Imagine executives at ABC tuning in to the latest episode of an expensive series like their own “Modern Family” and finding out that Sofia Vergara, Ed O’Neill and Eric Stonestreet weren’t going to appear in order to recharge their batteries over the course of the long TV season. Preposterous as that might sound, a similar situation is actually playing out for the network, as well as its cable sibling ESPN and TNT.
Disney, which owns ESPN and ABC, and Time Warner, owner of TNT, began shelling out $24 billion last year to air NBA games on their channels through 2024-25. But in recent weeks, multiple stars from the league’s most dominant teams including the Golden State Warriors and San Antonio Spurs sat on the bench for entire games that played in front of national TV audiences because their respective coaches claimed they needed to rest their best players as the post-season approaches. But he controversial decision not only hurts the networks that pay so much for rights to these telecasts, but the fans who pay plenty as well to watch games either via pay-TV subscriptions or in attendance at their local arenas.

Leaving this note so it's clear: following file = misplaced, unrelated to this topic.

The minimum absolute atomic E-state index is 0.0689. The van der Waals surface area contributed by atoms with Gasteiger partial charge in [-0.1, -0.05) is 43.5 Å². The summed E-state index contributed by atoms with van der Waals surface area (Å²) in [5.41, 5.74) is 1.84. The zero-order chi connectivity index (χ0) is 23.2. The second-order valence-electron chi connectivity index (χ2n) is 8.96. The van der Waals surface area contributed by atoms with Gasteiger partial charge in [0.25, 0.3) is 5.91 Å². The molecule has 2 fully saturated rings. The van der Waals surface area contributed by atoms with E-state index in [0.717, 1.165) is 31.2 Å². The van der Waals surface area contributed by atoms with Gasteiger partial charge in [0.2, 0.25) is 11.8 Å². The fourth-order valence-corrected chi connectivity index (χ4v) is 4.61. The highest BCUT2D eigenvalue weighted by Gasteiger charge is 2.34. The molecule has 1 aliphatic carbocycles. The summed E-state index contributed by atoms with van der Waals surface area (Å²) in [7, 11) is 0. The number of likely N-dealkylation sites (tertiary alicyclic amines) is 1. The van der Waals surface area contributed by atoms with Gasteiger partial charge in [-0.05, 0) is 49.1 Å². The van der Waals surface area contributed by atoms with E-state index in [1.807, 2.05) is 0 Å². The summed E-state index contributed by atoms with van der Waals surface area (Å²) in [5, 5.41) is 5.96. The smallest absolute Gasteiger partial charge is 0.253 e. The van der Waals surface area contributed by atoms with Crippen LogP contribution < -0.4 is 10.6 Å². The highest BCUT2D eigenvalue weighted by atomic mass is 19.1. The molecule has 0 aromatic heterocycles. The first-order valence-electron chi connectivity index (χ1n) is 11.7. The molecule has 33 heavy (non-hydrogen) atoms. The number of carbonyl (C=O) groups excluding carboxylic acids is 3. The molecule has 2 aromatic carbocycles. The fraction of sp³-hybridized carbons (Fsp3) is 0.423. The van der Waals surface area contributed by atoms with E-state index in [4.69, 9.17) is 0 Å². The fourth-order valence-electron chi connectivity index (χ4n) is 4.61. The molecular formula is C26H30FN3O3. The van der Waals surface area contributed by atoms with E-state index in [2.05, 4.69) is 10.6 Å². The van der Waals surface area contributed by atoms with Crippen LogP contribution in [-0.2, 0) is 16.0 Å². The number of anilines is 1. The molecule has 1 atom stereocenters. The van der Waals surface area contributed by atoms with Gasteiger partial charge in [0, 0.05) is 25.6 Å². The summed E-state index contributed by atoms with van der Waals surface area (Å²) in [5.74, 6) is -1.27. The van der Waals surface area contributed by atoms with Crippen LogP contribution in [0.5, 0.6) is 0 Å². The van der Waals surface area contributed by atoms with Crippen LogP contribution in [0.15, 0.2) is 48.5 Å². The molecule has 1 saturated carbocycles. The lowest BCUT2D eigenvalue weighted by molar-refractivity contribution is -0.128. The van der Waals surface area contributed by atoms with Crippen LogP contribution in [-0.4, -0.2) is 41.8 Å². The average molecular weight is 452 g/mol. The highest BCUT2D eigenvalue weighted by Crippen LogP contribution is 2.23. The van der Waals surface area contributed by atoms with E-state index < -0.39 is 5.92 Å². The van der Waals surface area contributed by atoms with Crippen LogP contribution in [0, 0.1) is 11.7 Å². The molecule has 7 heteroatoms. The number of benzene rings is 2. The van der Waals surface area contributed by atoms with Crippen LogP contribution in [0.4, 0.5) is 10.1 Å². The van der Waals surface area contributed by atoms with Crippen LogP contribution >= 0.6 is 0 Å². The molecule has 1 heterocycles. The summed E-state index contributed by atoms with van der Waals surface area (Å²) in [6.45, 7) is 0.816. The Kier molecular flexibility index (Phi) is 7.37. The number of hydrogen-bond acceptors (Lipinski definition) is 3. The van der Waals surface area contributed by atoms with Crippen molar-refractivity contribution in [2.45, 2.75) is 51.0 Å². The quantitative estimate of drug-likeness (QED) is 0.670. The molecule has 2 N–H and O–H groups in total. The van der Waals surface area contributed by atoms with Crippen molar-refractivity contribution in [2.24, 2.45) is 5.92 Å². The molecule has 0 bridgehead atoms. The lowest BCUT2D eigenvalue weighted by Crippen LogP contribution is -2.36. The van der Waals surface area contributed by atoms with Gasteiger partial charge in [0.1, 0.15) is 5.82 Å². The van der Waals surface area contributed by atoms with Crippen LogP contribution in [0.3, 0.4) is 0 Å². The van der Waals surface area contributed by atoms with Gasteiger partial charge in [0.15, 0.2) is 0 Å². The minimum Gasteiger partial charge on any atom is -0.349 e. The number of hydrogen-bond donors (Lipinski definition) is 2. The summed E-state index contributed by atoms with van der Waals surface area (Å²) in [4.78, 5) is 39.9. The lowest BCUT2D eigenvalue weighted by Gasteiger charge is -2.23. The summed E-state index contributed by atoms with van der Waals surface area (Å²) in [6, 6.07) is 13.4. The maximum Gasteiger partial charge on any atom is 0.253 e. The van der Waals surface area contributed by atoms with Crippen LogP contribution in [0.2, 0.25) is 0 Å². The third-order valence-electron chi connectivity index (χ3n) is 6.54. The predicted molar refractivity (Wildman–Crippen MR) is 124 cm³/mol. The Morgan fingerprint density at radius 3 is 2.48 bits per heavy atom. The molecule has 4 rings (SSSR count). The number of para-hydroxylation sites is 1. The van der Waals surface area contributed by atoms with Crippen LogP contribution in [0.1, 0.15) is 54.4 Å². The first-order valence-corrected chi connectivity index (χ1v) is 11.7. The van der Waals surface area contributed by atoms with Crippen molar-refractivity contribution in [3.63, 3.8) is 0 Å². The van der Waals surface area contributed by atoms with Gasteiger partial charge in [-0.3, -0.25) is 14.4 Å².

No wonder league commissioner Adam Silver characterized this issue as an “extremely significant” one that he intends to broach at this week’s Board of Governors meeting. Because advances in sports science are sensitizing teams to preventing players from getting injured, the resting trend could only increase in the future.
To ameliorate this problem, the NBA has to figure out how to ease the rigors of an 82-game regular-season schedule that is too grueling by all accounts. That’s what makes this such a difficult issue to fix; teams are just trying to protect their most valuable assets, the players. But the league also has to protect the interests of the conglomerates who deserve some reasonable assurance that the stars will remain visible enough to justify their considerable investment.